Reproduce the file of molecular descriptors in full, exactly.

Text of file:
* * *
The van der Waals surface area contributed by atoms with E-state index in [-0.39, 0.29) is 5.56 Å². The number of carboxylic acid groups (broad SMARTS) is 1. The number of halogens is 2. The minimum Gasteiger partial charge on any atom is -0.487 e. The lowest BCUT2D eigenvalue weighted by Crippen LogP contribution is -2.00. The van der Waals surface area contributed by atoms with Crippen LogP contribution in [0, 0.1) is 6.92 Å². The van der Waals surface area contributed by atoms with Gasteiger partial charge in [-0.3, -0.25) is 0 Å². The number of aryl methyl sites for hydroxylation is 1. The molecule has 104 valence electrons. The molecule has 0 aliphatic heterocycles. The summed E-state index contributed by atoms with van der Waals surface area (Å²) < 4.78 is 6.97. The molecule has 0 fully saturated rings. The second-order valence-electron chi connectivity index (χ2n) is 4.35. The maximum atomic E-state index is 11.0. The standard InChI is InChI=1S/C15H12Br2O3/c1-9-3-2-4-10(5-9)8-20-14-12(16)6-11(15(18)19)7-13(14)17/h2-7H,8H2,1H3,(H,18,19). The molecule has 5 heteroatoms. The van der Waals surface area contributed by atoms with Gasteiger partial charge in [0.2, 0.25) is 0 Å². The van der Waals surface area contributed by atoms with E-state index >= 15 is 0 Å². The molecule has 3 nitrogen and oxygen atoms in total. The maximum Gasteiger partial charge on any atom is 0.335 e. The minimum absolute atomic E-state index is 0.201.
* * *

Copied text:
The van der Waals surface area contributed by atoms with E-state index in [-0.39, 0.29) is 5.56 Å². The number of carboxylic acid groups (broad SMARTS) is 1. The number of halogens is 2. The minimum Gasteiger partial charge on any atom is -0.487 e. The lowest BCUT2D eigenvalue weighted by Crippen LogP contribution is -2.00. The van der Waals surface area contributed by atoms with Crippen LogP contribution in [0, 0.1) is 6.92 Å². The van der Waals surface area contributed by atoms with Gasteiger partial charge in [-0.3, -0.25) is 0 Å². The number of aryl methyl sites for hydroxylation is 1. The molecule has 104 valence electrons. The molecule has 0 aliphatic heterocycles. The summed E-state index contributed by atoms with van der Waals surface area (Å²) < 4.78 is 6.97. The molecule has 0 fully saturated rings. The second-order valence-electron chi connectivity index (χ2n) is 4.35. The maximum atomic E-state index is 11.0. The standard InChI is InChI=1S/C15H12Br2O3/c1-9-3-2-4-10(5-9)8-20-14-12(16)6-11(15(18)19)7-13(14)17/h2-7H,8H2,1H3,(H,18,19). The molecule has 5 heteroatoms. The van der Waals surface area contributed by atoms with Gasteiger partial charge in [0.2, 0.25) is 0 Å². The van der Waals surface area contributed by atoms with E-state index >= 15 is 0 Å². The molecule has 3 nitrogen and oxygen atoms in total. The maximum Gasteiger partial charge on any atom is 0.335 e. The minimum absolute atomic E-state index is 0.201.